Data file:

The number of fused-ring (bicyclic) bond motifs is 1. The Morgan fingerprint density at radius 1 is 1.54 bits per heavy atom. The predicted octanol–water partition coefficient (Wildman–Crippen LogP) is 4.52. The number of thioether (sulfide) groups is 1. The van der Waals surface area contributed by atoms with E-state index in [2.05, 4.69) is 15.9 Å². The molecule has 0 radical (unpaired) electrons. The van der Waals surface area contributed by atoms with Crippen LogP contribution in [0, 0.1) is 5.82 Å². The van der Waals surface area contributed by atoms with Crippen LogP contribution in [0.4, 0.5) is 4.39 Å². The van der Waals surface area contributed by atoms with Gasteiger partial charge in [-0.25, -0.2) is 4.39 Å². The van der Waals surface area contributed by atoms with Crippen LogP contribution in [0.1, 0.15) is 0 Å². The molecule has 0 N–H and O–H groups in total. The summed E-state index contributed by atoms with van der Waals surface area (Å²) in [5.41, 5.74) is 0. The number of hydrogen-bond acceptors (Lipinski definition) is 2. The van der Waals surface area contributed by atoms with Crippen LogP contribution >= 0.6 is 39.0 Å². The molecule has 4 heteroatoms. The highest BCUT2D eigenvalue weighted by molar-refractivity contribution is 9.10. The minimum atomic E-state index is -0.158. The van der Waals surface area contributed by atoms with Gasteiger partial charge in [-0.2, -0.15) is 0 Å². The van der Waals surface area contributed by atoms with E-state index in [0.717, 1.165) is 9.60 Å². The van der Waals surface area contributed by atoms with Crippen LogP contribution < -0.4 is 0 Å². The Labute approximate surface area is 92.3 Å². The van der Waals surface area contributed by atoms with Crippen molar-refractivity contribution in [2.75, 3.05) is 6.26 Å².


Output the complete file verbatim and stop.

The number of fused-ring (bicyclic) bond motifs is 1. The Morgan fingerprint density at radius 1 is 1.54 bits per heavy atom. The predicted octanol–water partition coefficient (Wildman–Crippen LogP) is 4.52. The number of thioether (sulfide) groups is 1. The van der Waals surface area contributed by atoms with E-state index in [2.05, 4.69) is 15.9 Å². The molecule has 0 radical (unpaired) electrons. The van der Waals surface area contributed by atoms with Crippen LogP contribution in [0, 0.1) is 5.82 Å². The van der Waals surface area contributed by atoms with Crippen LogP contribution in [0.4, 0.5) is 4.39 Å². The van der Waals surface area contributed by atoms with Gasteiger partial charge in [-0.25, -0.2) is 4.39 Å². The van der Waals surface area contributed by atoms with Crippen LogP contribution in [0.1, 0.15) is 0 Å². The molecule has 0 N–H and O–H groups in total. The summed E-state index contributed by atoms with van der Waals surface area (Å²) in [5.41, 5.74) is 0. The number of hydrogen-bond acceptors (Lipinski definition) is 2. The van der Waals surface area contributed by atoms with Crippen LogP contribution >= 0.6 is 39.0 Å². The molecule has 4 heteroatoms. The highest BCUT2D eigenvalue weighted by molar-refractivity contribution is 9.10. The minimum atomic E-state index is -0.158. The van der Waals surface area contributed by atoms with Gasteiger partial charge in [-0.2, -0.15) is 0 Å². The van der Waals surface area contributed by atoms with E-state index in [0.717, 1.165) is 9.60 Å². The van der Waals surface area contributed by atoms with Crippen LogP contribution < -0.4 is 0 Å². The Labute approximate surface area is 92.3 Å². The van der Waals surface area contributed by atoms with Crippen molar-refractivity contribution in [2.75, 3.05) is 6.26 Å².